Network slicing is one of the essential elements of the full vision of 5G as an agile network which can be tuned to any user’s requirements in a dynamic fashion. Without slicing, it will be hard for 5G to meet the needs of many of the industries which hope to use it as part of their digital transformations. The demanding, and very diverse, connectivity requirements of sectors such as public safety, manufacturing, logistics or smart cities cannot be met optimally on a general purpose network, but the individual private network model, while important for some scenarios – especially in-building or localized build-outs – is hard to scale, and hard for MNOs to align with their core profit models.
Slicing, then, is essential, and while it has generally been seen as a rather distant goal, some vendors and operators are working to accelerate its adoption. This brings risks. In some cases, solutions are branded as slicing but support only a few static slices, which limits the monetization options. The fully dynamic configuration of slices on-demand will require the 5G core, and end-to-end connectivity which will include air interface slicing.
That means true slicing requires the deployment of a sophisticated iteration of the 5G core and some of the elements of the 3GPP Release 16 standards, just finalized, to ensure real time synchronization and other features. Operators in China, in particular, are leading the way to test large-scale dynamic slicing engines, but they acknowledge that such early adoption requires a large investment in customized solutions, which will not support the open frameworks that will, if they emerge, make slicing more affordable and scalable in future, and make it easier to create slices from resources owned by multiple operators.
Zhang Jing, a senior engineer at the China Information and Communications Technology Institute (CAICT), reflected on the risks at a recent network slicing conference in the country. He warned that early deployers would need to adopt immature solutions that would require a great deal of integration work, and that there was no interoperability between different vendors’ offerings as yet.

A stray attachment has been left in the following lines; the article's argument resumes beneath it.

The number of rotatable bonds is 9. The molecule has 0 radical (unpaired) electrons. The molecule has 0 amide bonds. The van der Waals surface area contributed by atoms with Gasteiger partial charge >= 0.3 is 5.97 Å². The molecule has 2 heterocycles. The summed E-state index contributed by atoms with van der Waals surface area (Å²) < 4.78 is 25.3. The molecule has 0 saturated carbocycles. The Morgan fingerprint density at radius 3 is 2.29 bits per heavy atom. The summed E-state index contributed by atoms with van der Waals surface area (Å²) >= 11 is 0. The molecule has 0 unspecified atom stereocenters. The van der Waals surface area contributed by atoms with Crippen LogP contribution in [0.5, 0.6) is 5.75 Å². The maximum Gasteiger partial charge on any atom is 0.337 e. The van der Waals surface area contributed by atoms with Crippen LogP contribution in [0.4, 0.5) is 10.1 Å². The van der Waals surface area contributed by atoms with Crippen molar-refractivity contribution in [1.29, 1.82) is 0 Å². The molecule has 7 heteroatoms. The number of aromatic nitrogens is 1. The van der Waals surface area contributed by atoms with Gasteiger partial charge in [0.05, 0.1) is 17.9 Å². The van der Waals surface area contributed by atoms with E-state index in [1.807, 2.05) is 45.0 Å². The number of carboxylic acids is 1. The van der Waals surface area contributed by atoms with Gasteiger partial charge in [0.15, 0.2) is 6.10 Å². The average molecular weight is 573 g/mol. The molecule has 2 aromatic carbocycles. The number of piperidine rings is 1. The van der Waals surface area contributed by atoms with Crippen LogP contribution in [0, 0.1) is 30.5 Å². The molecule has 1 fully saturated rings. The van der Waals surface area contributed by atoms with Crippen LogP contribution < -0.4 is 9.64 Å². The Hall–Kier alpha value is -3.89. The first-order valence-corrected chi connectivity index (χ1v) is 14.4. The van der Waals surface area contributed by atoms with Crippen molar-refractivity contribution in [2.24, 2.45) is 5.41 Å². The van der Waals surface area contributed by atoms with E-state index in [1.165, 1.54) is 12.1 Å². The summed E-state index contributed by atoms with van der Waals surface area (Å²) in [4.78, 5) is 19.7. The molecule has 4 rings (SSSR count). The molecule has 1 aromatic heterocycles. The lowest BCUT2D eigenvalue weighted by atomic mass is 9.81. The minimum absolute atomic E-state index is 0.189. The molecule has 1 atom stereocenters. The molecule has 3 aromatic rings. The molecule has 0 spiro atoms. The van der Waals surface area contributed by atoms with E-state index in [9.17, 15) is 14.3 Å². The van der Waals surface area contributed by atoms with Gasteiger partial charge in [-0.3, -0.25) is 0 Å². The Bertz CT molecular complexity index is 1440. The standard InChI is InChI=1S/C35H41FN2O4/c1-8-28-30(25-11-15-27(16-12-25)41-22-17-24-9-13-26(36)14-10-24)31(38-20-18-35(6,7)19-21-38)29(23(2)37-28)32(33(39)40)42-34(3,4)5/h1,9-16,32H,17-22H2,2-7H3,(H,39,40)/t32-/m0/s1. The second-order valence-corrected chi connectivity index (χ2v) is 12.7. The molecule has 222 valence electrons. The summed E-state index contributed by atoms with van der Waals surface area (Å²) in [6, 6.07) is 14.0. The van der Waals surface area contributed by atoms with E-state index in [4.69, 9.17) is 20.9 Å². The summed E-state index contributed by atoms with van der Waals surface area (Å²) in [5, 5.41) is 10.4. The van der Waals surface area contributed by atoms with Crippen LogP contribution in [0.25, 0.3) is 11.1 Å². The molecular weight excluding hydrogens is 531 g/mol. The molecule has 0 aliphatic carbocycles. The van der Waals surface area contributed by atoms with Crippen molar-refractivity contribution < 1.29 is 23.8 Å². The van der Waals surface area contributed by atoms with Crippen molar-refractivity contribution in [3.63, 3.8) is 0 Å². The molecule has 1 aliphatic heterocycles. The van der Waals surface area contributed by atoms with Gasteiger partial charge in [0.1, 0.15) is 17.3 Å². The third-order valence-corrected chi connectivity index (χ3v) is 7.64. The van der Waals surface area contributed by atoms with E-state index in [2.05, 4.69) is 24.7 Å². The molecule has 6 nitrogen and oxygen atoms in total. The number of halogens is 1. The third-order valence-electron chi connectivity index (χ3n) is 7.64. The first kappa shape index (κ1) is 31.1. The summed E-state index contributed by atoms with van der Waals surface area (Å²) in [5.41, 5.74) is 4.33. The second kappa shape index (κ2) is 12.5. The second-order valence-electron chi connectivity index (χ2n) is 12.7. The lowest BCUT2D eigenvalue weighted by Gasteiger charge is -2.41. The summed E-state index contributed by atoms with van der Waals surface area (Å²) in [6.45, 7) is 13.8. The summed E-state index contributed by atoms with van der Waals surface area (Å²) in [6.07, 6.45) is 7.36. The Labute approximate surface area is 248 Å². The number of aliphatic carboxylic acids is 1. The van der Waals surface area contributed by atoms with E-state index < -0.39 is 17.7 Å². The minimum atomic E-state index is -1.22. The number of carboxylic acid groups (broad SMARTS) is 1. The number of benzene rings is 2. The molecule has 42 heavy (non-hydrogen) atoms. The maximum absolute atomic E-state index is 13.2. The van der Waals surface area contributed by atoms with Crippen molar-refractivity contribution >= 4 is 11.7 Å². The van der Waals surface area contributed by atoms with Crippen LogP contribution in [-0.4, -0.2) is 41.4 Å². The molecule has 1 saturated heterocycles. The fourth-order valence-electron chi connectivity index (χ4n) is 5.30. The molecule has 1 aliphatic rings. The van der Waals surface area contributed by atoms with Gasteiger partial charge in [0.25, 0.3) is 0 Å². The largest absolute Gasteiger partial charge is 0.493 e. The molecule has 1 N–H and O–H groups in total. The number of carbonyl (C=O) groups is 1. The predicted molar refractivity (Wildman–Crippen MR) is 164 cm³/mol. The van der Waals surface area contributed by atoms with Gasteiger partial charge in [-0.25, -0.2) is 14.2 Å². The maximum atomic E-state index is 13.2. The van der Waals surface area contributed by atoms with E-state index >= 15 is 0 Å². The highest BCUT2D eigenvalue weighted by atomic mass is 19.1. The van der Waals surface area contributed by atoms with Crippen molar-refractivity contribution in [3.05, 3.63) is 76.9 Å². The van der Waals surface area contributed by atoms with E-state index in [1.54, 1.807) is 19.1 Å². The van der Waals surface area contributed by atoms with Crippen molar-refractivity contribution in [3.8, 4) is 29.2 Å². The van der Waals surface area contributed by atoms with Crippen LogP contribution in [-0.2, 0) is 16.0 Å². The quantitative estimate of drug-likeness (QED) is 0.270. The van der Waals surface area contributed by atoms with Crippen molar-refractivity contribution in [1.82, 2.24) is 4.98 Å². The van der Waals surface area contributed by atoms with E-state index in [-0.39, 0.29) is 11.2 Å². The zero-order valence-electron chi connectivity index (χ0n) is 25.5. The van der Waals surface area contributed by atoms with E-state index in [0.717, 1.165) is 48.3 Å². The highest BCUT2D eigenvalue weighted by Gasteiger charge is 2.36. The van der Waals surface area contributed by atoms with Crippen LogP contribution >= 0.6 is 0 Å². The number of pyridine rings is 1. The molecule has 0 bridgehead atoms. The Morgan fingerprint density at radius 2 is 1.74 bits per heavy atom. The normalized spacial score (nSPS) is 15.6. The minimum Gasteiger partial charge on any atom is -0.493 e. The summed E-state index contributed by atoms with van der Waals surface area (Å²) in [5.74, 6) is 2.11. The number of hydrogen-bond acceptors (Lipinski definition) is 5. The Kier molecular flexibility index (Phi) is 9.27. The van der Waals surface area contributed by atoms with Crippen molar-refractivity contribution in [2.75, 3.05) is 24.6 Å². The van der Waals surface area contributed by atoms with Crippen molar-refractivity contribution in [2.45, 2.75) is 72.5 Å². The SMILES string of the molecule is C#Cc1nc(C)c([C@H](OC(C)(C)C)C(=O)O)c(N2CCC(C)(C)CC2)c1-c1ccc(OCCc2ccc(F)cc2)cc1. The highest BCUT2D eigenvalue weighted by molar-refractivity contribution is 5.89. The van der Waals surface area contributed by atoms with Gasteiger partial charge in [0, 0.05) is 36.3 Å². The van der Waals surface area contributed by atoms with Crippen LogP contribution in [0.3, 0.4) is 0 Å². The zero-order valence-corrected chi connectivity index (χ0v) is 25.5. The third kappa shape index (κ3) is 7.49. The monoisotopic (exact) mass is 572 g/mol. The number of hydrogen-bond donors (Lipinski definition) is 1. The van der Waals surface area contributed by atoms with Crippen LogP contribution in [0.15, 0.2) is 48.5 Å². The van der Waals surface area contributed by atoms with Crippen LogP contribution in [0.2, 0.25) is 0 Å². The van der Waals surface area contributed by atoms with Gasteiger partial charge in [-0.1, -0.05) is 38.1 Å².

“There is still a certain gap between network slicing and commercial deployment,” Zhang said. There was “a long way to go”, and far greater cooperation was needed between all stakeholders.
Key problems are, Zhang said, that there are no commonly agreed approaches to key slicing processes, such as coordination between access, transport and core networks, or automated deployment of end-to-end slices.
“Each manufacturer implements its own private solution, and end-to-end network slicing capabilities have not been verified,” Zhang said.
Zhang is also a member of the China IMT-2020 5G Promotion Group, which is carrying out trials of end-to-end slicing in a program that will run from mid-2020 to the end of 2021.
And all three Chinese operators are working on trial or even commercial implementations of slicing, despite their reservations. Wang Changling, chief architect of China Unicom’s core network, echoed Zhang’s words, telling the conference that slicing “still has a way to go”. She outlined a project being run by Unicom, Huawei and appliance supplier Gree Electric to build a virtualized private network using edge cloud and 5G slicing; as well as a cloud gaming pilot, working with public utility State Grid and web giant Tencent
At China Telecom, Chen Yunqing, VP of the operator’s R&D function, said pilots of 5G slicing were running in six cities including Beijing and Shanghai, supporting applications such as live video broadcasting, remote monitoring, remote medical treatment and smart policing. The telco’s first commercial deployment will be a small 5G private network, based on a slice and edge computing, to support public safety applications for the police force in the city of Shenzhen.
China Mobile, despite being one of the pioneers of the slicing concept, is being even more cautious. It has various trials and pilots in process, but recently published a white paper that sets out the three stages it envisages in the journey to full 5G slicing. The third stage will take another 2-3 years to reach, the operator believes, but at that point, slicing will enhanced with AI-enabled service level agreements (SLAs) and dynamically self-optimizing networks which adapt on the fly to changing needs of the network and use case.